The Assessment of Egypt’s Subsurface Drainage System

  • Gehan A. H. SallamEmail author
Part of the The Handbook of Environmental Chemistry book series (HEC, volume 75)


Drainage is the removal of excess water and salt from the soil at a rate which will maintain soil structure and aeration in order to permit normal plant growth. Several studies have indicated that water-logging and salinity problems arise as a result of poor water management and inadequate water table control in irrigated agriculture. At the turn of the nineteenth century, perennial irrigation was introduced in the Nile River Delta and Valley of Egypt. The natural drainage in many areas is not enough to account for the excess irrigation water. This has led to a raise in the groundwater table, and increases problems of water-logging and salinity. These problems have serious effects on crop production in arid and semi-arid regions. Many countries which are traditionally famous with their irrigated agriculture, like in Egypt, have realized that the absence of adequate drainage is the reason for the decline in crop production. Therefore, they have undertaken large-scale projects to install drains to conserve the productivity of the agricultural areas. There are three types of drains for removing excess water. These include open drains, subsurface drains, and tube well drains. Each type has advantages and disadvantages. In Egypt, subsurface drains are preferred because of their long effective lifetime ‘when adequately designed and properly installed’, the gain of land, and the comparatively low maintenance cost. A detailed discussion of subsurface drainage techniques in Egypt is provided in this chapter.


Collector Field drains Subsurface drainage Water-logging 


  1. 1.
    Johnston WR (1976) Drainage installation problems in the San Joaquin Valley, California, USA. In: Proceedings of the international drainage workshop. Paper 4.01, publication 25Google Scholar
  2. 2.
    Abdel-Dayem MS (1994). Concepts of design methods. In: Refreshing course on land drainage in Egypt, 10–19 Dec 1994Google Scholar
  3. 3.
    Cavelaars JC, Vlotman WF, Spoon G (1994) Subsurface drainage systems. In: Ritzema HP (ed) Drainage principles and applications, 2nd edn. ILRI, Publication 16, WageningenGoogle Scholar
  4. 4.
    Hoorn JW, Alphen JG (1994) Salinity control. In: Ritzema HP (ed) Drainage principles and applications, 2nd edn. ILRI, Publication 16, WageningenGoogle Scholar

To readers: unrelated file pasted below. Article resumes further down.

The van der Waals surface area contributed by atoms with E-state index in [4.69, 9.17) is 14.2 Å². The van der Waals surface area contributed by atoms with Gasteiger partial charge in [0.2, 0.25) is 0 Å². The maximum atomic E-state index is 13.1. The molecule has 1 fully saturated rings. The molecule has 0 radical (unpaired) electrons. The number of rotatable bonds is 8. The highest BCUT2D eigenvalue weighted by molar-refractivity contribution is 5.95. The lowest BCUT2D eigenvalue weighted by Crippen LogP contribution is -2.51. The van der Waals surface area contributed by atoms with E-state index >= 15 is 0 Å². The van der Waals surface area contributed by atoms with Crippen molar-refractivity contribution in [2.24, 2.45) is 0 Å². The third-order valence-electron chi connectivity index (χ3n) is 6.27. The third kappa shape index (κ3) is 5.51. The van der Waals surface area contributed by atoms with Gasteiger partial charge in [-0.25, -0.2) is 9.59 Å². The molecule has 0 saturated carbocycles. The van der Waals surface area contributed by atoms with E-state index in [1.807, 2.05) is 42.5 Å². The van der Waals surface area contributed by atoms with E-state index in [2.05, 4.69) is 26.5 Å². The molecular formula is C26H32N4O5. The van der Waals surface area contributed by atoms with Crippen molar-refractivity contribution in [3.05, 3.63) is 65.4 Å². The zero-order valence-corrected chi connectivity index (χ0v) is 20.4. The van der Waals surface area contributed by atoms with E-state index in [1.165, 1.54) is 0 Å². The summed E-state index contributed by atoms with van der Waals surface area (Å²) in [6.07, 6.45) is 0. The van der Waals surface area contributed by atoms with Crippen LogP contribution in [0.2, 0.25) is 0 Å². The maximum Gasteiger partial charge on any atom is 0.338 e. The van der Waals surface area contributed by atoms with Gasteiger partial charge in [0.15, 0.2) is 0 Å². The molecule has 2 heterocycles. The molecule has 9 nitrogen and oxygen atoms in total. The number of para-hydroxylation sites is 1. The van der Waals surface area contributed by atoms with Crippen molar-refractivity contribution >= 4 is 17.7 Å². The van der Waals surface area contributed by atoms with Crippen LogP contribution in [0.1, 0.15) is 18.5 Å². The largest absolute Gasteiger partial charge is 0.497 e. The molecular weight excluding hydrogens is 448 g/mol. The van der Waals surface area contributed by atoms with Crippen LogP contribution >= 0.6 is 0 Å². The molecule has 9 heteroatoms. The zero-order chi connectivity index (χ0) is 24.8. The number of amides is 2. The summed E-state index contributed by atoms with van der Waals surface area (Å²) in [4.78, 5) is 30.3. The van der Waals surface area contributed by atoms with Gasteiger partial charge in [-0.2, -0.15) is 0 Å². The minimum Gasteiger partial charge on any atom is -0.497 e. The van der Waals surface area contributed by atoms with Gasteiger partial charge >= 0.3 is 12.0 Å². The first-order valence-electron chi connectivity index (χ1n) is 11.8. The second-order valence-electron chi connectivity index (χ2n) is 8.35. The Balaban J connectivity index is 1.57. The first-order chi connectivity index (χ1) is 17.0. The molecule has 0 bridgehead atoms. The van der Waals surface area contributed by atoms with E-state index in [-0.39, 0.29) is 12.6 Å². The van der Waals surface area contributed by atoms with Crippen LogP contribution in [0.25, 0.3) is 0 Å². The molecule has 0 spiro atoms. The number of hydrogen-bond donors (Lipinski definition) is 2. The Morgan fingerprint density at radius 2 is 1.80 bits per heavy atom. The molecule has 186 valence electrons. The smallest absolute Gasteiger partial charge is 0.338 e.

5. 5.
    Sallam GAH, Nasralla MR, Ragab MA (2013) Water use efficiency for leaching saline-sodic clayey soils: case study of tina plain area of Egypt. In: Shahid SA et al. (eds) Developments in soil salinity assessment and reclamation, innovative thinking and use of marginal soil and water resources in irrigated agriculture. Springer, Dodrecht, pp 737–747. doi: 10.1007/978-94-007-5684-7_48CrossRefGoogle Scholar
  6. 6.
    Metzger JF, Gallich J, Nassir F, Brichieri JSA (1990) Subsurface drainage design at ISAWIP, Egypt. In: Symposium on land drainage for salinity control in arid and semi-arid regions, vol 3, Cairo, EgyptGoogle Scholar
  7. 7.
    Amer MH, Abdel-Dayem MS, Osman MA, Makhlouf MA (1989) Recent developments of land drainage in Egypt. In: Amer MH, de Ridder NA (eds) Land drainage in Egypt. Drainage Research Institute, CairoGoogle Scholar
  8. 8.
    Jha MK (2013) Drainage engineering, an online course. Department of Agricultural and Food Engineering, IIT Kharagpur. Accessed 25 Jan 2017
  9. 9.
    Nijland HJ (ed) (2000) Drainage along the River Nile, RIZA Nota nr. 2000.052. Ministry of Public Works and Water Resources, Egypt, Ministry of Transport, Public Works and Water Management, Directorate-General of Public Works and Water Management, The Netherlands, 323 ppGoogle Scholar
  10. 10.
    Oosterbaan RJ (1987) Report of a consultancy assignment to the pilot areas and drainage technology project of the DRI. ILRI, WageningenGoogle Scholar
  11. 11.
    ICID (1990) Guidelines on the construction of horizontal subsurface drainage systems (Schultz B, ed). International Commission on Irrigation and Drainage, Working Group on Drainage ConstructionGoogle Scholar
  12. 12.
    Abdel-Dayem MS, Ritzema HP (1990) Verification of drainage design criteria in the Nile Delta, Egypt. Irrig Drain 4:117–131CrossRefGoogle Scholar
  13. 13.
    Ritzema H (2014) Main drainage systems. In: MSc programme land and water development for food security, UNESCO-IHEGoogle Scholar
  14. 14.
    Abdel-Dayem MS (1987) Development of land drainage in Egypt. In: Proceedings of the symposium 25th international course on land drainage. ILRI Publication 42, Wageningen, pp 195–204Google Scholar
  15. 15.
    Oosterbaan RJ, Nijland HJ (1994) Determining the saturated hydraulic conductivity. In: Ritzema HP (ed) Drainage principles and applications. International Institute for Land Reclamation and Improvement (ILRI), ILRI Publication 16, Wageningen, pp 435–476Google Scholar
  16. 16.
    Domenico PA, Schwartz FW (1998) Physical and chemical hydrogeology, 2nd edn. Wiley, New YorkGoogle Scholar
  17. 17.
    Murty VVN, Jha MK (2009) Land and water management engineering, 5th edn. Kalyani Publishers, Ludhiana, pp 374–387Google Scholar
  18. 18.
    Smedema LK, Rycroft DW (1983) Land drainage. Batsford Academic and Education, LondonGoogle Scholar
  19. 19.
    Bouwer H, Jackson RD (1974) Determining soil properties. In: van Schilfgaarde J (ed) Drainage for agriculture, agronomy monograph 17. American Society of Agronomy, Madison, pp 611–672Google Scholar